added daylight as windows were restored and the barn doors opened up. Occupancy and daylight sensors control the interior lighting, ensuring adequate light while minimizing the use of electricity. Occupant comfort in the new classrooms, offices, and conference rooms is assured with an energy efficient HVAC system that employs demand control ventilation with an air-side economizer and water-source heat pumps. The system utilizes variable speed technology on hydronic pumps and airhandling unit motors to properly match the building energy use to the building load. The thermal envelope was improved to maximize energy efficiency, adding an air barrier and thermal insulation to the existing, uninsulated exterior walls. New wood windows, matching the originals but with increased efficiency, were incorporated into the facade, bringing natural light into the space and offering views to the famous “Exorcist Steps,” which were preserved along the building’s exterior.




2020 CLARK NEXSEN SUSTAINABILITY REPORT


FERGUSON HEADQUARTERS Newport News, Virginia Facing a need to expand their headquarters in Newport News, Ferguson partnered with Clark Nexsen to create an amenity-rich, energy efficient, collaborative space for their associates. At the core of its design is a shift towards transparency, openness, and connectivity, and sustainability both within the company and the community at large. The design solution kept a fairly narrow footprint in the optimum building orientation to maximize both daylighting and views, benefitting occupant well-being and reducing the need for artificial lighting. The open office concept reduces material use, and interior rooms such as flexible offices and meeting spaces feature glass wall systems to allow daylight through to the building core. The low solar heat gain coefficient of the glass has a significant impact on the building’s energy efficiency, and shading devices on the east, south, and west facades further control glare and heat gain without interrupting views. Both inside and outside, the design prioritizes creating opportunities to promote interaction and community. A

multilevel glass atrium, open lobby space, and monumental staircase connect multiple levels and encourage people to use the stairs rather than elevators. Ferguson associates have access to a variety of outdoor training and dining spaces and a rooftop terrace. Additionally, prior to the construction of HQ3, the site served as a ‘city center’ for residents to gather, and the design preserves community access. Rather than walling this site off from the city, a pathway leads under the building and into the plaza allowing the public to enjoy this outdoor plaza. The HVAC system has a number of features that contribute to the significant reduction in pEUI. An energy recovery ventilator transfers heat between the exhaust and outdoor air streams using a total enthalpy recovery wheel. A thermal storage system is used to shift electrical demand for cooling from peak daytime hours to off-peak nighttime hours by enabling the chillers to produce ice at night, which is then melted during the day while the chillers remain off. Both the cooling and heating systems also feature a high degree of controllability, allowing them to meet demand with very little waste.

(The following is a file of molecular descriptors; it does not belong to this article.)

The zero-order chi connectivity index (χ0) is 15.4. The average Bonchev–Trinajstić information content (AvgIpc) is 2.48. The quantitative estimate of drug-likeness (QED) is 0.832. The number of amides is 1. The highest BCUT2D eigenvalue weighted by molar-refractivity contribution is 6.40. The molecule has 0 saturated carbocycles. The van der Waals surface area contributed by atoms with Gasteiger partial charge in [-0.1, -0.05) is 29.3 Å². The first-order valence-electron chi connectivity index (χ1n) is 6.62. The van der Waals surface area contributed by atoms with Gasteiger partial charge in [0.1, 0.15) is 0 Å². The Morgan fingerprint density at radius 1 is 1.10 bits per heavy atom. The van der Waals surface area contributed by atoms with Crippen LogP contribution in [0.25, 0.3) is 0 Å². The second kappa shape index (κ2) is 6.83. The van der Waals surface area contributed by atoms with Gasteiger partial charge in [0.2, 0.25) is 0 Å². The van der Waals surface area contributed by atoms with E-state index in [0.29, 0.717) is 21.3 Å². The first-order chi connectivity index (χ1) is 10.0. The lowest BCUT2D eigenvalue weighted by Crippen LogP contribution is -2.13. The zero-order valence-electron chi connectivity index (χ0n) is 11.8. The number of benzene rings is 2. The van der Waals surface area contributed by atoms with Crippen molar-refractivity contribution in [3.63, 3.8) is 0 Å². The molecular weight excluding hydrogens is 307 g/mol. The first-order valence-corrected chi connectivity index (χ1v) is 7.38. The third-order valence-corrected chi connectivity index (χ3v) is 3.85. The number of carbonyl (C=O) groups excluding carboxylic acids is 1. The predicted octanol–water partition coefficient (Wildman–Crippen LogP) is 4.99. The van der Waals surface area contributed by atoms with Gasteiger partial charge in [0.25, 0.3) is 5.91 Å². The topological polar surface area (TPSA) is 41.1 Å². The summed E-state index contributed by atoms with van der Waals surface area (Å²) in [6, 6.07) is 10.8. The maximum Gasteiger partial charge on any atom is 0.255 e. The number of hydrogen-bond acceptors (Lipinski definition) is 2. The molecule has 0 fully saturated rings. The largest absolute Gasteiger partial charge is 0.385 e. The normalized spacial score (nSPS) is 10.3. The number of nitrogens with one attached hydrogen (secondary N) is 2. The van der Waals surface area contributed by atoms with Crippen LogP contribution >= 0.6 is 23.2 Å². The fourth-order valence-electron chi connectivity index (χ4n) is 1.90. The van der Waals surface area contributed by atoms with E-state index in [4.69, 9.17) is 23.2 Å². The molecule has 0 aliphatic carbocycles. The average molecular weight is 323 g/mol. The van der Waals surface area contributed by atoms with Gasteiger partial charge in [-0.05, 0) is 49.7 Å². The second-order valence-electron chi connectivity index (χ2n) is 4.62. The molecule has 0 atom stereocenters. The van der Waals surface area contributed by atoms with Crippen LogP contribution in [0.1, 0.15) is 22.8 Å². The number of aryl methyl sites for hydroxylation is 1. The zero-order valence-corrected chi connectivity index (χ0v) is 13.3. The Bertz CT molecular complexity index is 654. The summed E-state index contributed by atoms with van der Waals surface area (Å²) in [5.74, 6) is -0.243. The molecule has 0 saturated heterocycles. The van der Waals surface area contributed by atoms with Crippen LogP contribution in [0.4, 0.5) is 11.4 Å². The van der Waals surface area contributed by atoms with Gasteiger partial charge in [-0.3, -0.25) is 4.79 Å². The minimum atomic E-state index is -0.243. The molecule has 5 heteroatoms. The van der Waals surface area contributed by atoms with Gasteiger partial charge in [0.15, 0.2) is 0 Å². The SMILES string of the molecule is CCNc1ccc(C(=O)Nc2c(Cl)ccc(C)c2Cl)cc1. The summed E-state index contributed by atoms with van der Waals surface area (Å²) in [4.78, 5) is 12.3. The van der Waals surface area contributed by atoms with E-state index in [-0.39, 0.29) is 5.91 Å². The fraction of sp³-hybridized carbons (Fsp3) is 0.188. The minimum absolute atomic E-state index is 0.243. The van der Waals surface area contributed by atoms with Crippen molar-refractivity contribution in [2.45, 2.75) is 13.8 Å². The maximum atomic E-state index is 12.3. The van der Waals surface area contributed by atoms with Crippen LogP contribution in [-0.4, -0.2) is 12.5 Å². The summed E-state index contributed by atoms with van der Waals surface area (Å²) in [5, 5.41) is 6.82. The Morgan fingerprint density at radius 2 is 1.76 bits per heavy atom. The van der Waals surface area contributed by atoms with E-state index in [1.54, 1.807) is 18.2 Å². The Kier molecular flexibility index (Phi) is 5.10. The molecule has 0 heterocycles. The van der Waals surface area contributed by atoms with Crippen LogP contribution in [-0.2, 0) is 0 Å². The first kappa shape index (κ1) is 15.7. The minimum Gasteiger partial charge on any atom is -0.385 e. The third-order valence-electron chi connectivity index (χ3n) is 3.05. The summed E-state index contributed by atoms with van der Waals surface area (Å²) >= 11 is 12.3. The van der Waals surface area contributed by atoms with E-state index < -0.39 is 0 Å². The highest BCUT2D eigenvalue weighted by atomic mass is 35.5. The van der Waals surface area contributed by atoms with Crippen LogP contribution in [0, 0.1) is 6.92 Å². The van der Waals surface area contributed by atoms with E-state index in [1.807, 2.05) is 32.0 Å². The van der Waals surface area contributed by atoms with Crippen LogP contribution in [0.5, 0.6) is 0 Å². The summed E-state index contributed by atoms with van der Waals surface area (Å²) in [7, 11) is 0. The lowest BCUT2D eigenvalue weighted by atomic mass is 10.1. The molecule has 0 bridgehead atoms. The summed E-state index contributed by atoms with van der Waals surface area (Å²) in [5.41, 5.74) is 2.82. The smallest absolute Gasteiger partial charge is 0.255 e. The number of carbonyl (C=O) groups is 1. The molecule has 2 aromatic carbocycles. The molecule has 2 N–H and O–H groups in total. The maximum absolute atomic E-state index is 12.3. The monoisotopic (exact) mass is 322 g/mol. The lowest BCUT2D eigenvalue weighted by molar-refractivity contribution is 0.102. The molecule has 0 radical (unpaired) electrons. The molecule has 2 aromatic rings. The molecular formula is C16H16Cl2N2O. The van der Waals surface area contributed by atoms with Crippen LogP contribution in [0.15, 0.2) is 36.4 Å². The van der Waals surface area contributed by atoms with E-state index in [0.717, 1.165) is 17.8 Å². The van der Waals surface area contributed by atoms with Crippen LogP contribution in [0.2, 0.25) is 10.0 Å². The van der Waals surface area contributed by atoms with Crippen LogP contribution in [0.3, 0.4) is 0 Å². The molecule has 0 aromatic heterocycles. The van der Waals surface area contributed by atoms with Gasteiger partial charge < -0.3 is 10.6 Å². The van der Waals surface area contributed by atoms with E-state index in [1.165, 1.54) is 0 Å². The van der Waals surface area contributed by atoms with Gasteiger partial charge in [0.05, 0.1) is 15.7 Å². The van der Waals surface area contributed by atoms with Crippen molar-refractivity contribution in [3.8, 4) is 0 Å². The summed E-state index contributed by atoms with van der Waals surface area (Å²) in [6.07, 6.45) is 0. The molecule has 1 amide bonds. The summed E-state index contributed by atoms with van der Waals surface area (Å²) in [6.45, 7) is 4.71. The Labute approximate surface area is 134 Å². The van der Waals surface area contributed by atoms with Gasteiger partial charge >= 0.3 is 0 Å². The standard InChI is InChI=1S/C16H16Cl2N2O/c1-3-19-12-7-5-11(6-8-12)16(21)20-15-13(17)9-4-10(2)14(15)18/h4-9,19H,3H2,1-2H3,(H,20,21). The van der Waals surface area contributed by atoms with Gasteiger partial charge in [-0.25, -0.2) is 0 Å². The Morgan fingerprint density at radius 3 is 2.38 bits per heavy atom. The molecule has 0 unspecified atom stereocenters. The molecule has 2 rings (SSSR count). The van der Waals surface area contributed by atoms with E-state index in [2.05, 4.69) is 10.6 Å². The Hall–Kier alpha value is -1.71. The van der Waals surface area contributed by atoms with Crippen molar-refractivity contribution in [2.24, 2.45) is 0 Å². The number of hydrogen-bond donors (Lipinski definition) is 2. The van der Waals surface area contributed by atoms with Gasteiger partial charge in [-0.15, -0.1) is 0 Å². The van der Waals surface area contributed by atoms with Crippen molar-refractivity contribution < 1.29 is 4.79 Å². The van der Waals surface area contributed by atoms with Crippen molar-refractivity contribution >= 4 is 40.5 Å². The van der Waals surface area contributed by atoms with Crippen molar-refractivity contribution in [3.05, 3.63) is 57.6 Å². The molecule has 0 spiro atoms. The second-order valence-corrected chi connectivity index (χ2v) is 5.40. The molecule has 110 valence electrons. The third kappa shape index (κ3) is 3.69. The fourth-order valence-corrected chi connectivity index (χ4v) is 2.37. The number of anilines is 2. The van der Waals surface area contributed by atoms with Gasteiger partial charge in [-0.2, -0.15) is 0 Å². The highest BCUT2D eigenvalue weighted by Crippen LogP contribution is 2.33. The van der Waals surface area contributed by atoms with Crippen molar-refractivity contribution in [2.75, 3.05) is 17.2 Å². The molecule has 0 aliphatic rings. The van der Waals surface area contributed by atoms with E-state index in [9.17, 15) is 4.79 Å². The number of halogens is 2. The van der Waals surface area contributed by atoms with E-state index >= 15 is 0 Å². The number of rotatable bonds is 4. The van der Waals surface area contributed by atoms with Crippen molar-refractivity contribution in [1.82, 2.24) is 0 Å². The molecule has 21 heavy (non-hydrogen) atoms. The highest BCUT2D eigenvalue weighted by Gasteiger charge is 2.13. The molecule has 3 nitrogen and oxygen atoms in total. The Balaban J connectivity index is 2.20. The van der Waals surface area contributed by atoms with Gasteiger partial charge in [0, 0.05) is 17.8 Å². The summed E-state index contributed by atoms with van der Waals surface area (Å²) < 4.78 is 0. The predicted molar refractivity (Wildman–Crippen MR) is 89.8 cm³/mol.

70% target 70%

70% 0% 100% pEUI Reduction

3 Green Globes 2020 Green Globes Project of the Year Runner Up




2020 CLARK NEXSEN SUSTAINABILITY REPORT


JOYNER PARK COMMUNITY CENTER Wake Forest, North Carolina Carroll Joyner Park is a beloved community asset and popular location for recreation and events in Wake Forest, featuring walking trails, historic structures, and an outdoor amphitheater. As part of phase two of the park master plan, the Wake Forest Parks, Recreation, & Cultural Resources Department partnered with Clark Nexsen to design the new Joyner Park Community Center. Offering indoor recreation and gathering space for the community, the new facility includes a gymnasium, indoor track, lobby and reception space, a large multipurpose room, a dance studio, teaching kitchen, locker rooms, and new office space for the PRCR Department. A new, natural play area and public plazas offer engaging outdoor space for both children and adults. In a preservation effort to remove as few trees as possible, the design team optimized

70% target 70%

31% 0% 100% pEUI Reduction

the site location to balance cut and fill as well as overall land disturbance. The facility is also outfitted with a cistern that captures rainwater from the roof through rain chains to form a unique feature that enhances the natural play focus of the design. Using a simple palette of materials that align with the park’s rural context, the building’s exterior features cementitious siding, aluminum storefront, thin set stone veneer, and a standing seam metal roof. A “front porch” area links the facility with the park’s greenway system and overlooks the meadow, reinforcing connectivity with the outdoors. The porch and vertical fins also provide shading on the east side for optimal energy efficiency. In lieu of piping down to the existing pond, a new, onsite stormwater capture system was created.




2020 CLARK NEXSEN SUSTAINABILITY REPORT


EDNEYVILLE ELEMENTARY SCHOOL Henderson County, North Carolina To better serve its more than 550 students, the new Edneyville Elementary School reflects established goals for a collaborative, 21st-century learning environment, outdoor instruction, and integration as a community center. The new school maintains a strong connection to its site and rural community, with all classrooms positioned with views to the west, capturing the surrounding pastoral farmland, lake, and mountains. The school uses 36% less energy than the baseline, and its R-23 walls exceed the NC energy code by 53%. Using exposed wood as a primary material in the roof structure reduces the project’s embodied carbon and serves as a biophilic element for minimizing student stress. The facility receives generous natural light, with approximately 95% of spaces having direct exterior views. Clerestory windows in the atrium space let light deep into the